In its simplest terms, API (Application Programming Interface) defines the methods that can be used to interact with a particular system, the data and format the system requires for each method, and the expected output for each method. In the world of enterprise software, APIs are the intermediaries that allow two pieces of software to talk to each other. Similarly, in the world of Networking, APIs provide an efficient and abstracted interface into a complex system that can be used by other systems to build connections and automations.
The CLI (Command Line Interface), a human-centered technology, still reigns supreme as the primary method for network management — but is unable to scale and keep pace with the rate of change.
Applications and services are increasingly complex and distributed, requiring connectivity and policy enforcement across a diversity of domains — such as Cloud, SD-WAN, Data Center, Wireless, and Network Applications.
The management of these network concepts requires us to re-think how we have traditionally managed networks — and with that, enter the API.
Machine-First Automation is the Future
API’s machine-first approach to automation provides a stark contrast with the very human, incredibly manual CLI approach. Automations using APIs can make hundreds or even thousands of network changes in a window of time versus the labor-intensive, highly manual CLI. APIs eliminate the network backlog of repetitive tasks, reducing the time to onboard a new service or application, and allow your network team to focus on more strategic, high-value work.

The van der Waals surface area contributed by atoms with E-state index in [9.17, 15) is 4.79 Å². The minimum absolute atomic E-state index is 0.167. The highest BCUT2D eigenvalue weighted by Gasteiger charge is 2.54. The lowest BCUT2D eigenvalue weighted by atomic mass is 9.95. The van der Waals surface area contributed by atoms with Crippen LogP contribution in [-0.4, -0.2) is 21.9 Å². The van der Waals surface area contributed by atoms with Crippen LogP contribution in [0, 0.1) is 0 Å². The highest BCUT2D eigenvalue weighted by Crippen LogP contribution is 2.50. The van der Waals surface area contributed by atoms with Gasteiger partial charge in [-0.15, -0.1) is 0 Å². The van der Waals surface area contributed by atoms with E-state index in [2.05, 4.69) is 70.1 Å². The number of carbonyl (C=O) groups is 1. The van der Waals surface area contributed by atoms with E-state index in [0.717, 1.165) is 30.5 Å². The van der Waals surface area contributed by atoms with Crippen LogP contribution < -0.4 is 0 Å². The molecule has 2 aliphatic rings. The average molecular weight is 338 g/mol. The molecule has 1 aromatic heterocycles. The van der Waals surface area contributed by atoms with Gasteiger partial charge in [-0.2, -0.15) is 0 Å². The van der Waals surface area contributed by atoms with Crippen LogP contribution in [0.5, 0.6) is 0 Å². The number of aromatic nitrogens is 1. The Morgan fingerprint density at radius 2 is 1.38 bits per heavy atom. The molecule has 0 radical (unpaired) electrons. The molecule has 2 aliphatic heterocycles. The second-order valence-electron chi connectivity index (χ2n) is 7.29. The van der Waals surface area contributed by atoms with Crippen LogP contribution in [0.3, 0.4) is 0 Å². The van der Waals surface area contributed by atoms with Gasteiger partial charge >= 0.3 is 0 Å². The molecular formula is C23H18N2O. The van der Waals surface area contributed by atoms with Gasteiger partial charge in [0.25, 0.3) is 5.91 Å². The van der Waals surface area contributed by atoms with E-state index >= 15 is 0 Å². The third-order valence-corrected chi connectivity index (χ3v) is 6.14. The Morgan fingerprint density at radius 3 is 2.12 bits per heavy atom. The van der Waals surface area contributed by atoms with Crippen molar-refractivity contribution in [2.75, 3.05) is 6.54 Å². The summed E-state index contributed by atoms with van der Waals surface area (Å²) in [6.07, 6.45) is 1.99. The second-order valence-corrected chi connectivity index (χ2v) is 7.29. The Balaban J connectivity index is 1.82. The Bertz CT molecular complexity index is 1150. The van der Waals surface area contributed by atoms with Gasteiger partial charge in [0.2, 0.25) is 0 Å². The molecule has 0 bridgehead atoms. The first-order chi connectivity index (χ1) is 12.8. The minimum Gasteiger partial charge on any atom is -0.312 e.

Bridging the CLI to API Gap
If you’ve already upgraded parts of your network infrastructure to modern, controller-based solutions, you probably already have an API for those systems and it’s probably being used by the web front-end. For example, if you’ve recently deployed an SD-WAN infrastructure, the solution likely included a controller or director of some type that operates as a central management interface for the on-prem hardware and the network configuration. Odds are good this has a well-defined API available to be used in automation.
Similarly, other areas of your network may have orchestrators or controllers deployed with APIs. That’s great news, because as you upgrade the network infrastructure, APIs are already integrated into the new solution; in short, efficient machine-first API automation is available to you now.
At the same time, many organizations still have varying amounts of legacy network infrastructure that have no API capabilities, yet this infrastructure provides functions that must be automated. Waiting for the next refresh cycle may be out of the question — these organizations have leveraged open source tools and scripts in an effort to help bring CLI-based automation into their workflow.
Selecting the Right Automation Platform
As enterprise managers investigate how they can bring their existing scripts and automations into today’s world, they shouldn’t be held back by the lowest common denominators of their network or forced to wait until everything is modernized in order to start automating. Instead, they should evaluate platforms that can easily create APIs for these existing automations to start adopting an API-first approach to automation today, with a particular focus on those that:
Even in an environment that mixes new and legacy infrastructure, API-first automation is possible today. CLIs have served the network well, but tomorrow’s network requires the power of machine-first automation.